Jett Galindo: Engineering the future of music production
MANILA, Philippines - Joanne Jett Galindo has set her sights on conquering the field of audio engineering. The young Filipina left for the US in 2009 to pursue formal studies at the Berklee College of Music, graduating in 2012 with a degree in music production and engineering, minor in acoustics and electronics.
“It's been a whirlwind of events since then,” said Jett.
“I immediately got an internship in Avatar Studios in Manhattan, New York, in August, 2012. During my internship in Avatar, I got to witness the production of Paul McCartney's latest album, ‘Kisses on the Bottom,' Bobby McFerrin's ‘SpiritYouAll,’ the scoring of the TV series 'Smash' and 'Boardwalk Empire,' among others. Around this time, I also got hired by Grammy-winning producer David Kahne (Paul McCartney, Regina Spektor, Tony Bennett) to sing background vocals for the EP of an upcoming pop rock band, Basic Vacation.”
Jett was always musically inclined, having been raised in a musical family. Her parents manage the band Aegis and are musicians themselves.
And yet, Jett and her siblings were initially discouraged by their parents to pursue any career in music, as they saw the difficulties in this field.
“So I took psychology at Ateneo de Manila University,” Jett said. “I also grew up being passionate about technology. With my dad's encouragement, I taught myself graphics design, web design and development, video editing, etc. Sometime after my first US tour with the Ateneo College Glee Club in 2004, I knew I wanted to pursue music. But it just felt perfect to combine music with my love for technology. Sound engineering was the clear future for me.”
A man’s world?
It looks like Jett already has it made. The impressive rundown of famous names can be misleading though. The road was much bumpier than she had anticipated.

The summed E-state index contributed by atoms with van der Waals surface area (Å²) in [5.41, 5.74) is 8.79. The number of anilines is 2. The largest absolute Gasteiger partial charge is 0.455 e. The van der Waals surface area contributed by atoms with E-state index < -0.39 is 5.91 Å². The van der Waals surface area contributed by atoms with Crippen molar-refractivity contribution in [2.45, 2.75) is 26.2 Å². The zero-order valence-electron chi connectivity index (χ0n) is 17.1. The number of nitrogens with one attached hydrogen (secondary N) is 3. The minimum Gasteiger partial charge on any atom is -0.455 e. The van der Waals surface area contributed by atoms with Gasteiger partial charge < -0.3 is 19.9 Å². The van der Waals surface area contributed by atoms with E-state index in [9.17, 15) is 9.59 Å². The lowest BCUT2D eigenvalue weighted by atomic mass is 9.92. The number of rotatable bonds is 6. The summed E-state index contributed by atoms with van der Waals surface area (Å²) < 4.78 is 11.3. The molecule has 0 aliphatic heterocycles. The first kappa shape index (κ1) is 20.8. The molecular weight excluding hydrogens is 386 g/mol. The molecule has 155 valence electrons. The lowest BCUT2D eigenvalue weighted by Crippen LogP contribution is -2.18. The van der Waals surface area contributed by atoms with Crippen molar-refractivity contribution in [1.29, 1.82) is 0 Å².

There's the fact that Jett is a woman.
When she learned that there was a mentorship opening at the Jesuit Communications Foundation (JesCom) recording studios, she grabbed the chance.
At that point she was already teaching multimedia to students and pastoral workers at JesCom as a multimedia training coordinator, but she was bent on embarking on the audio-engineer path.
It wasn’t easy.
“The man who was hired to train me in the recording studio wanted to back out when he found out that ‘Jett Galindo’ was actually a girl. But at that point, he's already been paid to train me. So I had to work extra hard just to prove I deserve to be there. My mentor eventually became a really good friend of mine and I still keep in contact with him to this day about my progress. He can safely say that I'm the most successful sound engineer he's even trained.”
The experience ended on a positive note, thankfully, as Jett credits it to her start as a sound engineer
“My first official gig was with the Loboc Children's Choir and the UP Singing Ambassadors for their 2005 Christmas album. I ended up working in JesCom for 4 years before I embarked on this audio-engineer journey in the US.”
Jett said the industry still needs to make room for more women - or perhaps to get more women interested.
“Audio engineering still continues to be a field that is largely underrepresented by women. According to Women’s Audio Mission, women currently only make up 5% of audio engineering professionals here in the US. But the numbers are slowly but surely improving with the help of existing support groups and organizations that encourage young girls to pursue engineering careers. The same thing applies in the Philippines. That's why I have mad respect for the few women in our local recording industry who are thriving, like Aji Manalo [Lea Salonga, Gary Valenciano, Martin Nievera, etc.] and Hazel Pascua [Sugarfree, Sandwich, Imago, etc.].”
Conquering new lands
Deciding to take things more seriously, Jett packed up for the US to pursue formal studies.
“There were no formal audio-engineering schools back then in the Philippines. So I knew I had to study abroad eventually,” she said.
Jett’s choice of school was the prestigious Berklee College of Music, which has programs in music production and engineering.
The dream didn’t come cheap.
“Perhaps the hardest thing about pursuing a formal audio-engineering degree was the finances,” Jett said. “My family couldn't afford the tuition. So I had to [avail myself of] as much scholarship as I could. For the rest, I had to take out a student loan which was cosigned by a relative who believed in my dedication. I almost couldn't go to Berklee because of the finances, but my friends and relatives have been very supportive from the start.”
To help with the financial requirements, Jett worked around the campus as a part-time web and graphics designer for the school's online learning resources site.